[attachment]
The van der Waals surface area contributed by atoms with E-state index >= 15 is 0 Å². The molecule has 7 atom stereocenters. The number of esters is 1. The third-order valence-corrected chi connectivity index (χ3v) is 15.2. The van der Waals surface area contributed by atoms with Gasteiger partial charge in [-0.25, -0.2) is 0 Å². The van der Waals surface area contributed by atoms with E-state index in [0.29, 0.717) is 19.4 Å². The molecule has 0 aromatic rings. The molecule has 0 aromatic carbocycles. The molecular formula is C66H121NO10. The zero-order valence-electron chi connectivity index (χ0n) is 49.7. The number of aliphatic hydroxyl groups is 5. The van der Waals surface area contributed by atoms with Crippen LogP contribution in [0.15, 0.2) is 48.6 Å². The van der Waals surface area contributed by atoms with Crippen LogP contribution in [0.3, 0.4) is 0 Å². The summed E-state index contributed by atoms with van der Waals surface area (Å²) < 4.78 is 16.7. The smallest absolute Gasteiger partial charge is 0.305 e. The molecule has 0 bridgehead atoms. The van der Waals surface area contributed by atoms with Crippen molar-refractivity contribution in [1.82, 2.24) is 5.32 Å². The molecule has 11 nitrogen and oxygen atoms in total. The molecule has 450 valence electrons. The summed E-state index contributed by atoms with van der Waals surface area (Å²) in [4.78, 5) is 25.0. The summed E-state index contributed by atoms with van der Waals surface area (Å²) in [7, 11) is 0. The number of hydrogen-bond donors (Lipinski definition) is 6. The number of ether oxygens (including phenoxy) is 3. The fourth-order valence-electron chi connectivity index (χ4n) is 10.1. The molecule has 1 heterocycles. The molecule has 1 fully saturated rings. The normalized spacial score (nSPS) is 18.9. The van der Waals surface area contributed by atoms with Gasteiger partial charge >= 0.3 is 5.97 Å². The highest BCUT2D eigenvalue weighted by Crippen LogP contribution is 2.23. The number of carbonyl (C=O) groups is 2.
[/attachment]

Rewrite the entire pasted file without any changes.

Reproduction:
The van der Waals surface area contributed by atoms with E-state index >= 15 is 0 Å². The molecule has 7 atom stereocenters. The number of esters is 1. The third-order valence-corrected chi connectivity index (χ3v) is 15.2. The van der Waals surface area contributed by atoms with Gasteiger partial charge in [-0.25, -0.2) is 0 Å². The van der Waals surface area contributed by atoms with E-state index in [0.29, 0.717) is 19.4 Å². The molecule has 0 aromatic rings. The molecule has 0 aromatic carbocycles. The molecular formula is C66H121NO10. The zero-order valence-electron chi connectivity index (χ0n) is 49.7. The number of aliphatic hydroxyl groups is 5. The van der Waals surface area contributed by atoms with Crippen LogP contribution in [0.15, 0.2) is 48.6 Å². The van der Waals surface area contributed by atoms with Crippen LogP contribution in [0.3, 0.4) is 0 Å². The summed E-state index contributed by atoms with van der Waals surface area (Å²) < 4.78 is 16.7. The smallest absolute Gasteiger partial charge is 0.305 e. The molecule has 0 bridgehead atoms. The van der Waals surface area contributed by atoms with Crippen molar-refractivity contribution in [1.82, 2.24) is 5.32 Å². The molecule has 11 nitrogen and oxygen atoms in total. The molecule has 450 valence electrons. The summed E-state index contributed by atoms with van der Waals surface area (Å²) in [4.78, 5) is 25.0. The summed E-state index contributed by atoms with van der Waals surface area (Å²) in [7, 11) is 0. The number of hydrogen-bond donors (Lipinski definition) is 6. The number of ether oxygens (including phenoxy) is 3. The fourth-order valence-electron chi connectivity index (χ4n) is 10.1. The molecule has 1 heterocycles. The molecule has 1 fully saturated rings. The normalized spacial score (nSPS) is 18.9. The van der Waals surface area contributed by atoms with Gasteiger partial charge >= 0.3 is 5.97 Å². The highest BCUT2D eigenvalue weighted by Crippen LogP contribution is 2.23. The number of carbonyl (C=O) groups is 2.